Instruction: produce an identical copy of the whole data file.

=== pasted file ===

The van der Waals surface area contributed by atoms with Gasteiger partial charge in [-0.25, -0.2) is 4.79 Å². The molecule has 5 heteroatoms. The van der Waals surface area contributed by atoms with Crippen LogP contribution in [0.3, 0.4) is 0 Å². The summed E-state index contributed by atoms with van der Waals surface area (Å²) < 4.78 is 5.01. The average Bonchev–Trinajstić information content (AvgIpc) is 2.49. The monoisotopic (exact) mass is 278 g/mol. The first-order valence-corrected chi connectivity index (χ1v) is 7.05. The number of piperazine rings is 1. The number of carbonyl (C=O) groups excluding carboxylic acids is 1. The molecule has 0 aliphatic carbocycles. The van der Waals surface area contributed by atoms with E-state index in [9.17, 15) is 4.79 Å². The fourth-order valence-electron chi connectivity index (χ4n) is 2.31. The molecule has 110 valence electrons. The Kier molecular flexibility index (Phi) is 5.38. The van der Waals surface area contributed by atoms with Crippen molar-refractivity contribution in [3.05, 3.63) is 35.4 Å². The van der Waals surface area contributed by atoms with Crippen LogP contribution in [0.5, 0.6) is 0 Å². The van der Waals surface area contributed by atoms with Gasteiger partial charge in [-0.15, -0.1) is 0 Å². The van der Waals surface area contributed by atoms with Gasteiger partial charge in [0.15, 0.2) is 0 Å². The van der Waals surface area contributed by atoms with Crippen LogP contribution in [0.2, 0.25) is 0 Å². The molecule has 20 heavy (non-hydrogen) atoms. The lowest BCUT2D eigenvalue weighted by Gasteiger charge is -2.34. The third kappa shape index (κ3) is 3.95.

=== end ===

The van der Waals surface area contributed by atoms with Gasteiger partial charge in [-0.25, -0.2) is 4.79 Å². The molecule has 5 heteroatoms. The van der Waals surface area contributed by atoms with Crippen LogP contribution in [0.3, 0.4) is 0 Å². The summed E-state index contributed by atoms with van der Waals surface area (Å²) < 4.78 is 5.01. The average Bonchev–Trinajstić information content (AvgIpc) is 2.49. The monoisotopic (exact) mass is 278 g/mol. The first-order valence-corrected chi connectivity index (χ1v) is 7.05. The number of piperazine rings is 1. The number of carbonyl (C=O) groups excluding carboxylic acids is 1. The molecule has 0 aliphatic carbocycles. The van der Waals surface area contributed by atoms with E-state index in [9.17, 15) is 4.79 Å². The fourth-order valence-electron chi connectivity index (χ4n) is 2.31. The molecule has 110 valence electrons. The Kier molecular flexibility index (Phi) is 5.38. The van der Waals surface area contributed by atoms with Crippen molar-refractivity contribution in [3.05, 3.63) is 35.4 Å². The van der Waals surface area contributed by atoms with Crippen LogP contribution in [0.5, 0.6) is 0 Å². The van der Waals surface area contributed by atoms with Gasteiger partial charge in [-0.15, -0.1) is 0 Å². The van der Waals surface area contributed by atoms with Gasteiger partial charge in [0.15, 0.2) is 0 Å². The van der Waals surface area contributed by atoms with Crippen LogP contribution in [0.2, 0.25) is 0 Å². The molecule has 20 heavy (non-hydrogen) atoms. The lowest BCUT2D eigenvalue weighted by Gasteiger charge is -2.34. The third kappa shape index (κ3) is 3.95.